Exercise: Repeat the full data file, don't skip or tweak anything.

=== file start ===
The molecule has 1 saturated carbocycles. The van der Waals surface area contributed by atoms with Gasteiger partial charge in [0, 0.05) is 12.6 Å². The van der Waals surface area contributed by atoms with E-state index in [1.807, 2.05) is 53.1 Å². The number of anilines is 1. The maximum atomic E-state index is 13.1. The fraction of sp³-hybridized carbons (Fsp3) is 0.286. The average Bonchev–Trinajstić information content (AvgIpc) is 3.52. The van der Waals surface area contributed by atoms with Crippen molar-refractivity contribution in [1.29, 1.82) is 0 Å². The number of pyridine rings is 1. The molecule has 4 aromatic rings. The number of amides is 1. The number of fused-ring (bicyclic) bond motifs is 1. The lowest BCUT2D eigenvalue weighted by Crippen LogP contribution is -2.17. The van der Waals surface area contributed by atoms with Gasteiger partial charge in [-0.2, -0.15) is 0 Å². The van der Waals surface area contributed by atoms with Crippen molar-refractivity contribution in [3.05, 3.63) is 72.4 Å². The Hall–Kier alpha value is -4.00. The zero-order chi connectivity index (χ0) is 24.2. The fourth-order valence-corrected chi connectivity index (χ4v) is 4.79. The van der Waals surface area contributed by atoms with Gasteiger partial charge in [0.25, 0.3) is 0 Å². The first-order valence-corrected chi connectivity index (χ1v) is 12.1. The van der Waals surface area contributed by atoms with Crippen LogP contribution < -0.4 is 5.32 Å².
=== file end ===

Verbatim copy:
The molecule has 1 saturated carbocycles. The van der Waals surface area contributed by atoms with Gasteiger partial charge in [0, 0.05) is 12.6 Å². The van der Waals surface area contributed by atoms with E-state index in [1.807, 2.05) is 53.1 Å². The number of anilines is 1. The maximum atomic E-state index is 13.1. The fraction of sp³-hybridized carbons (Fsp3) is 0.286. The average Bonchev–Trinajstić information content (AvgIpc) is 3.52. The van der Waals surface area contributed by atoms with Crippen molar-refractivity contribution in [1.29, 1.82) is 0 Å². The number of pyridine rings is 1. The molecule has 4 aromatic rings. The number of amides is 1. The number of fused-ring (bicyclic) bond motifs is 1. The lowest BCUT2D eigenvalue weighted by Crippen LogP contribution is -2.17. The van der Waals surface area contributed by atoms with Gasteiger partial charge in [-0.2, -0.15) is 0 Å². The van der Waals surface area contributed by atoms with Crippen molar-refractivity contribution in [3.05, 3.63) is 72.4 Å². The Hall–Kier alpha value is -4.00. The zero-order chi connectivity index (χ0) is 24.2. The fourth-order valence-corrected chi connectivity index (χ4v) is 4.79. The van der Waals surface area contributed by atoms with Gasteiger partial charge in [0.25, 0.3) is 0 Å². The first-order valence-corrected chi connectivity index (χ1v) is 12.1. The van der Waals surface area contributed by atoms with Crippen LogP contribution < -0.4 is 5.32 Å².